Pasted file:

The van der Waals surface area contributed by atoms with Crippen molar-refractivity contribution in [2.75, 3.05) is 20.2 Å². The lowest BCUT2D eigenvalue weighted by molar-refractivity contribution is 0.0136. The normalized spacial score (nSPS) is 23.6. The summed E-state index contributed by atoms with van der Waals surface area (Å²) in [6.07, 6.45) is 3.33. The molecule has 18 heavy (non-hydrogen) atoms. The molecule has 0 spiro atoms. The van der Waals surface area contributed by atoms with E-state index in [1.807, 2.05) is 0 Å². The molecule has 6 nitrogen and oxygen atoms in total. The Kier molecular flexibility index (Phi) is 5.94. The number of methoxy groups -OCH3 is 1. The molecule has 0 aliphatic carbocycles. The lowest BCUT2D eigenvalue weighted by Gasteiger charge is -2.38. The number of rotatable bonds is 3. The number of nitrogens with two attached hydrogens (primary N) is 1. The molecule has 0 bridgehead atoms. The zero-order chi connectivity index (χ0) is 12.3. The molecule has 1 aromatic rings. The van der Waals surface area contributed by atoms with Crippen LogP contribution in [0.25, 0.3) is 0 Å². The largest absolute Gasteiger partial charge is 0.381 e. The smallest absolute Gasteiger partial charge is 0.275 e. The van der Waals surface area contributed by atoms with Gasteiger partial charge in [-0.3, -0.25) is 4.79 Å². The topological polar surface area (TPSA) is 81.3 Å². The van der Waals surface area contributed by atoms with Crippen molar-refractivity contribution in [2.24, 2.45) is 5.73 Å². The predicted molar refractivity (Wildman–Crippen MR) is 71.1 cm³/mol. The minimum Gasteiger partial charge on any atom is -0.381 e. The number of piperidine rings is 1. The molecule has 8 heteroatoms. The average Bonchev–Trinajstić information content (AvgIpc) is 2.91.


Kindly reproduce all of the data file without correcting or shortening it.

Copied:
The van der Waals surface area contributed by atoms with Crippen molar-refractivity contribution in [2.75, 3.05) is 20.2 Å². The lowest BCUT2D eigenvalue weighted by molar-refractivity contribution is 0.0136. The normalized spacial score (nSPS) is 23.6. The summed E-state index contributed by atoms with van der Waals surface area (Å²) in [6.07, 6.45) is 3.33. The molecule has 18 heavy (non-hydrogen) atoms. The molecule has 0 spiro atoms. The van der Waals surface area contributed by atoms with E-state index in [1.807, 2.05) is 0 Å². The molecule has 6 nitrogen and oxygen atoms in total. The Kier molecular flexibility index (Phi) is 5.94. The number of methoxy groups -OCH3 is 1. The molecule has 0 aliphatic carbocycles. The lowest BCUT2D eigenvalue weighted by Gasteiger charge is -2.38. The number of rotatable bonds is 3. The number of nitrogens with two attached hydrogens (primary N) is 1. The molecule has 0 bridgehead atoms. The zero-order chi connectivity index (χ0) is 12.3. The molecule has 1 aromatic rings. The van der Waals surface area contributed by atoms with Crippen LogP contribution in [0.25, 0.3) is 0 Å². The largest absolute Gasteiger partial charge is 0.381 e. The smallest absolute Gasteiger partial charge is 0.275 e. The van der Waals surface area contributed by atoms with Gasteiger partial charge in [-0.3, -0.25) is 4.79 Å². The topological polar surface area (TPSA) is 81.3 Å². The van der Waals surface area contributed by atoms with Crippen molar-refractivity contribution in [2.24, 2.45) is 5.73 Å². The predicted molar refractivity (Wildman–Crippen MR) is 71.1 cm³/mol. The minimum Gasteiger partial charge on any atom is -0.381 e. The number of piperidine rings is 1. The molecule has 8 heteroatoms. The average Bonchev–Trinajstić information content (AvgIpc) is 2.91.